Lebanese security forces have fired rubber bullets, tear gas and used water cannons to disperse anti-government protesters from the center of Beirut.
The violence, which started on Saturday and lasted in the early hours of Sunday, was some of the worst since the demonstrations began two months ago.
More than 40 protesters were injured, including some beaten repeatedly with batons by security forces. The clashes brought the city center to a standstill for over eight hours as security forces fired a stream of tear gas canisters at the hundreds of protesters, who set fires in trash cans on the main streets, in part to mitigate the effects of tear gas.
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The protesters chanted slogans against security forces and government officials and pelted police with stones in scenes not seen in the capital since the demonstrations began on 17 October.
Lebanon is facing one of its worst economic crises in decades, and the protesters accuse the ruling political class in place for three decades of mismanagement and corruption.
The violence comes just two days before the president is due to hold talks with different parliamentary blocs to name a new prime minister.
The government headed by former prime minister Saad Hariri resigned on 29 October two weeks after the nationwide protests began. Political groups have been unable to agree on a new candidate while protesters have been calling for a government unaffiliated with established political parties.
Local television station LBC showed dozens chanting against Hariri, who is emerging as the favourite candidate despite all the political bickering. The protesters also shouted, “The people want to bring down the regime” and accused government forces of excessive force.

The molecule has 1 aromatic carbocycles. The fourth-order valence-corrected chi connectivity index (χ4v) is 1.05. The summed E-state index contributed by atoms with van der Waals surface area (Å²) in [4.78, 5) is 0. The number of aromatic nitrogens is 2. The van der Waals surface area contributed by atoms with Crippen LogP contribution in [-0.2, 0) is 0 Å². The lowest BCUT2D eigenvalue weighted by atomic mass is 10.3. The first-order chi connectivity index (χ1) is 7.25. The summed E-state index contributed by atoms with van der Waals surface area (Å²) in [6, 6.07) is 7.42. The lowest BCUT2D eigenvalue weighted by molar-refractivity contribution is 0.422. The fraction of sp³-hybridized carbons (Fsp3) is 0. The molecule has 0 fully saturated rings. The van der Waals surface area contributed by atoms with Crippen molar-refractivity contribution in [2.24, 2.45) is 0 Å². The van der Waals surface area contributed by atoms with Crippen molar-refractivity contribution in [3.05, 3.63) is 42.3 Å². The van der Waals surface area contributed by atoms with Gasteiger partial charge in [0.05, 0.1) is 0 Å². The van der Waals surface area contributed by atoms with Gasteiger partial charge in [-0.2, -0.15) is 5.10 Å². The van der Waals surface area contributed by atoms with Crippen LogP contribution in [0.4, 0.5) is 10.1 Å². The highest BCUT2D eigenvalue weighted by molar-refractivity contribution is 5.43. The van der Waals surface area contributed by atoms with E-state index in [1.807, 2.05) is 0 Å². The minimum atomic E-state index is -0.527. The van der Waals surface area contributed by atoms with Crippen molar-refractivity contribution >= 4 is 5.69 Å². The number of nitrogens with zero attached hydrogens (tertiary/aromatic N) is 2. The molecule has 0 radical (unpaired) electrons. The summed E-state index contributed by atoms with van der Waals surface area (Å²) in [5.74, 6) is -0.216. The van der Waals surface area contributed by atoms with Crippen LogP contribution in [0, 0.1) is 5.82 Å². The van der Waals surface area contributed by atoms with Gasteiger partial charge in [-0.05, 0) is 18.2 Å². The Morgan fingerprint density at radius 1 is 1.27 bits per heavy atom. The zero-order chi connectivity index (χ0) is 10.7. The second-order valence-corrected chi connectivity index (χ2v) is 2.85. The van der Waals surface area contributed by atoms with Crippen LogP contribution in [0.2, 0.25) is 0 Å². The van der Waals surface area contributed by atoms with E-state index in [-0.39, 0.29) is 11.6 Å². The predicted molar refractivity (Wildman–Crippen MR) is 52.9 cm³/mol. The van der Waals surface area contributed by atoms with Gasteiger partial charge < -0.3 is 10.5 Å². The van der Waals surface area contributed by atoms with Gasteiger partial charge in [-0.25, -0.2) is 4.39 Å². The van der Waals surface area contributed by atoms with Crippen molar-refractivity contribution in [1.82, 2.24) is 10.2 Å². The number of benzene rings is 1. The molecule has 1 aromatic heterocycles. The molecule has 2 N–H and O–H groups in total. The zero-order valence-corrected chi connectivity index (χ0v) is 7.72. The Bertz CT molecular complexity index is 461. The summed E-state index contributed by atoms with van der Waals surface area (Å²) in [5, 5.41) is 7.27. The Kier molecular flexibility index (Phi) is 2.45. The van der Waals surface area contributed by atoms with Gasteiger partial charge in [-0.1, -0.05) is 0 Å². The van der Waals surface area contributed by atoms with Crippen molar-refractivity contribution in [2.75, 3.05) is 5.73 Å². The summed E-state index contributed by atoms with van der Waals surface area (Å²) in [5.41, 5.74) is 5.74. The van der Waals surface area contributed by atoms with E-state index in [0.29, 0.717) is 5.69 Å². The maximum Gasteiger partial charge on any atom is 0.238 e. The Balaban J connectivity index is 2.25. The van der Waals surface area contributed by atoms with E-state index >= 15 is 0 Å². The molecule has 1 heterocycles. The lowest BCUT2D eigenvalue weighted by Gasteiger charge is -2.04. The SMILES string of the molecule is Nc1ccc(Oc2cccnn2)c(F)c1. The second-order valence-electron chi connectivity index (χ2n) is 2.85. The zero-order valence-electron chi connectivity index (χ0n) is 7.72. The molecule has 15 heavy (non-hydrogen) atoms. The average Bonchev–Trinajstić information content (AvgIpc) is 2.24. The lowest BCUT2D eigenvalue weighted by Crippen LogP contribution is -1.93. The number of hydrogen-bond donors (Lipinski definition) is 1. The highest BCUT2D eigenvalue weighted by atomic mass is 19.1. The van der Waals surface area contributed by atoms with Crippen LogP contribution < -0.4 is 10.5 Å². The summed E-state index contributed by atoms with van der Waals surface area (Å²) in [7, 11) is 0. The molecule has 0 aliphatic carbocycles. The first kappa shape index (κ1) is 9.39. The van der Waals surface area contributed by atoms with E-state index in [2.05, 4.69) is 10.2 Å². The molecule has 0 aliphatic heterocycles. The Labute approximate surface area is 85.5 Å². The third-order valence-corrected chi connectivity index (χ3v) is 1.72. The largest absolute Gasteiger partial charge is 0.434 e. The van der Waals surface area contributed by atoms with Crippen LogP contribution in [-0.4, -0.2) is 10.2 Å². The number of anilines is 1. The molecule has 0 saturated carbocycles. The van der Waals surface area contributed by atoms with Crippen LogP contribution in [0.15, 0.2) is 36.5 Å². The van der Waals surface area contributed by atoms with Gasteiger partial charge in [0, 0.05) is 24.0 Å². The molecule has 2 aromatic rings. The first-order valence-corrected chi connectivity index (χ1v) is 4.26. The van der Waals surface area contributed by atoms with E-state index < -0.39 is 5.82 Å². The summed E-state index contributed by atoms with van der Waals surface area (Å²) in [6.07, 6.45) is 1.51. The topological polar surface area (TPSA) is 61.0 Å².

The Red Cross and the Lebanese civil defence force said at least 46 people were injured and transported to hospitals.
More protests are expected later on Sunday.
At one point, the scuffles reached the headquarters of one of the main Lebanese political parties, the Kataeb, where many protesters were taking cover. The head of the party, Samy Gemayel, appeared on local television as he tried to separate the protesters from advancing security forces.
The trouble started on Saturday when dozens of men, some wearing masks, threw stones and firecrackers at security forces on one edge of a camp in central Beirut where protesters have been based. They were supporters of the Shia Hezbollah and Amal groups, angered by some of the criticism of their leaders by anti-government protesters.
It was the second time this week the groups tried to attack the protest camp. The country’s national news agency said one member of security forces was injured. Local leaders, including a mosque preacher, appealed to calm.
Hours later, hundreds of anti-government protesters, including women, gathered outside parliament, hundreds of metres away from the protest camp. Chaos ensued with reports of an attack on the anti-government rally, leading to a confrontation with security forces who tried to disperse the protesters. For the first time since the protests erupted in Beirut, anti-riot police fired rubber bullets as they chased the demonstrators away from the area.
It was not clear what caused the crackdown. The parliament’s speaker is the head of the Shia Amal group.
The clashes spread to streets surrounding the protest camp, engulfing the area in thick white smoke and the odour of tear gas. Security forces chased protesters around central Beirut, some firing rubber bullets and several volleys of tear gas from armoured vehicles. Dozens of protesters had travelled to Beirut from the northern city of Tripoli to take part in the rally outside the parliament building.
The news agency reported that some shop windows in the commercial part of central Beirut were smashed by vandals. One officer was injured in the eye when a protester hit him with a stone, an Associated Press reporter said. Early on Sunday, nearly a dozen riot police were seen standing over two protesters and beating them with batons.
Tension has been building up in the protest camp. Some accused activists who organize discussions in the camp under the name “the Hub” of hosting critics of Hezbollah and calling for the normalization of ties with Israel. The tent was attacked earlier in the week with firecrackers, burning it down. On Saturday, a rally to support the Hub was cancelled shortly before the attempted attack on the protest camp.